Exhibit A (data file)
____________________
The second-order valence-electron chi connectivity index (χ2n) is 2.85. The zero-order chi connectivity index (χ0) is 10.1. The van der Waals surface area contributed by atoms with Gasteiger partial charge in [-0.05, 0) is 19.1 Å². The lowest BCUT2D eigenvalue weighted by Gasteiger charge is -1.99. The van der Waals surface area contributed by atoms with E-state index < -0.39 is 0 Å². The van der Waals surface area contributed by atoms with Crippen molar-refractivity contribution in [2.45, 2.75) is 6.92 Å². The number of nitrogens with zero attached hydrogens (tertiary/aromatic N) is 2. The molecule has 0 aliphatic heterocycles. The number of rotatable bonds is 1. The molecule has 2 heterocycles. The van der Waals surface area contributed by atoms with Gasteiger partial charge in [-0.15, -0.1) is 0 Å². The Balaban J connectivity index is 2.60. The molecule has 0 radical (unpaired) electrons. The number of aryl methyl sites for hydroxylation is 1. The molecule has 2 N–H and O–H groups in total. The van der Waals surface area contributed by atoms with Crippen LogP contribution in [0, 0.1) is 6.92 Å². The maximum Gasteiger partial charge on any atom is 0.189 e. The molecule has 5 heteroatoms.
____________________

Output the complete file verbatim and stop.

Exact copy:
The second-order valence-electron chi connectivity index (χ2n) is 2.85. The zero-order chi connectivity index (χ0) is 10.1. The van der Waals surface area contributed by atoms with Gasteiger partial charge in [-0.05, 0) is 19.1 Å². The lowest BCUT2D eigenvalue weighted by Gasteiger charge is -1.99. The van der Waals surface area contributed by atoms with E-state index < -0.39 is 0 Å². The van der Waals surface area contributed by atoms with Crippen molar-refractivity contribution in [2.45, 2.75) is 6.92 Å². The number of nitrogens with zero attached hydrogens (tertiary/aromatic N) is 2. The molecule has 0 aliphatic heterocycles. The number of rotatable bonds is 1. The molecule has 2 heterocycles. The van der Waals surface area contributed by atoms with Gasteiger partial charge in [-0.15, -0.1) is 0 Å². The Balaban J connectivity index is 2.60. The molecule has 0 radical (unpaired) electrons. The number of aryl methyl sites for hydroxylation is 1. The molecule has 2 N–H and O–H groups in total. The van der Waals surface area contributed by atoms with Crippen LogP contribution in [0, 0.1) is 6.92 Å². The maximum Gasteiger partial charge on any atom is 0.189 e. The molecule has 5 heteroatoms.